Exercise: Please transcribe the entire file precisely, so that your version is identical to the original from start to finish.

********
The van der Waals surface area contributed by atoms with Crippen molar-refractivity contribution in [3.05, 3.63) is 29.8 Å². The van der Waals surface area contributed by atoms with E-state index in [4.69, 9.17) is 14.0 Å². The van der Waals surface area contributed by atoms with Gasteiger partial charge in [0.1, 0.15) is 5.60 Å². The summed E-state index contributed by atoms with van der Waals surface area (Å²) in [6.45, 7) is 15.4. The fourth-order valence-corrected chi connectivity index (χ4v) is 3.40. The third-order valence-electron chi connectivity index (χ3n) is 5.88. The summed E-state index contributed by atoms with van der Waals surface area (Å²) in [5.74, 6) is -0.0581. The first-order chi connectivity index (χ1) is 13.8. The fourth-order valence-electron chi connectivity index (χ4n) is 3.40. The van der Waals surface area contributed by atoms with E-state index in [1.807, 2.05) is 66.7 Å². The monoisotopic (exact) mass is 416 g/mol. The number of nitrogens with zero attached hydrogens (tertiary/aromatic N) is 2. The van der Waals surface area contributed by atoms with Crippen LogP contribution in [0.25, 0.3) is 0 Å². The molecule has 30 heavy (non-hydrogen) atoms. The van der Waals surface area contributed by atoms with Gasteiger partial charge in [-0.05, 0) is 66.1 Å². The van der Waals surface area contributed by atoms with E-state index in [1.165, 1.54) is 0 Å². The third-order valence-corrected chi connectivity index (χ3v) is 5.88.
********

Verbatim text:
The van der Waals surface area contributed by atoms with Crippen molar-refractivity contribution in [3.05, 3.63) is 29.8 Å². The van der Waals surface area contributed by atoms with E-state index in [4.69, 9.17) is 14.0 Å². The van der Waals surface area contributed by atoms with Gasteiger partial charge in [0.1, 0.15) is 5.60 Å². The summed E-state index contributed by atoms with van der Waals surface area (Å²) in [6.45, 7) is 15.4. The fourth-order valence-corrected chi connectivity index (χ4v) is 3.40. The third-order valence-electron chi connectivity index (χ3n) is 5.88. The summed E-state index contributed by atoms with van der Waals surface area (Å²) in [5.74, 6) is -0.0581. The first-order chi connectivity index (χ1) is 13.8. The fourth-order valence-electron chi connectivity index (χ4n) is 3.40. The van der Waals surface area contributed by atoms with E-state index in [1.807, 2.05) is 66.7 Å². The monoisotopic (exact) mass is 416 g/mol. The number of nitrogens with zero attached hydrogens (tertiary/aromatic N) is 2. The van der Waals surface area contributed by atoms with Crippen LogP contribution in [0.25, 0.3) is 0 Å². The molecule has 30 heavy (non-hydrogen) atoms. The van der Waals surface area contributed by atoms with Gasteiger partial charge in [-0.05, 0) is 66.1 Å². The van der Waals surface area contributed by atoms with E-state index in [1.165, 1.54) is 0 Å². The third-order valence-corrected chi connectivity index (χ3v) is 5.88.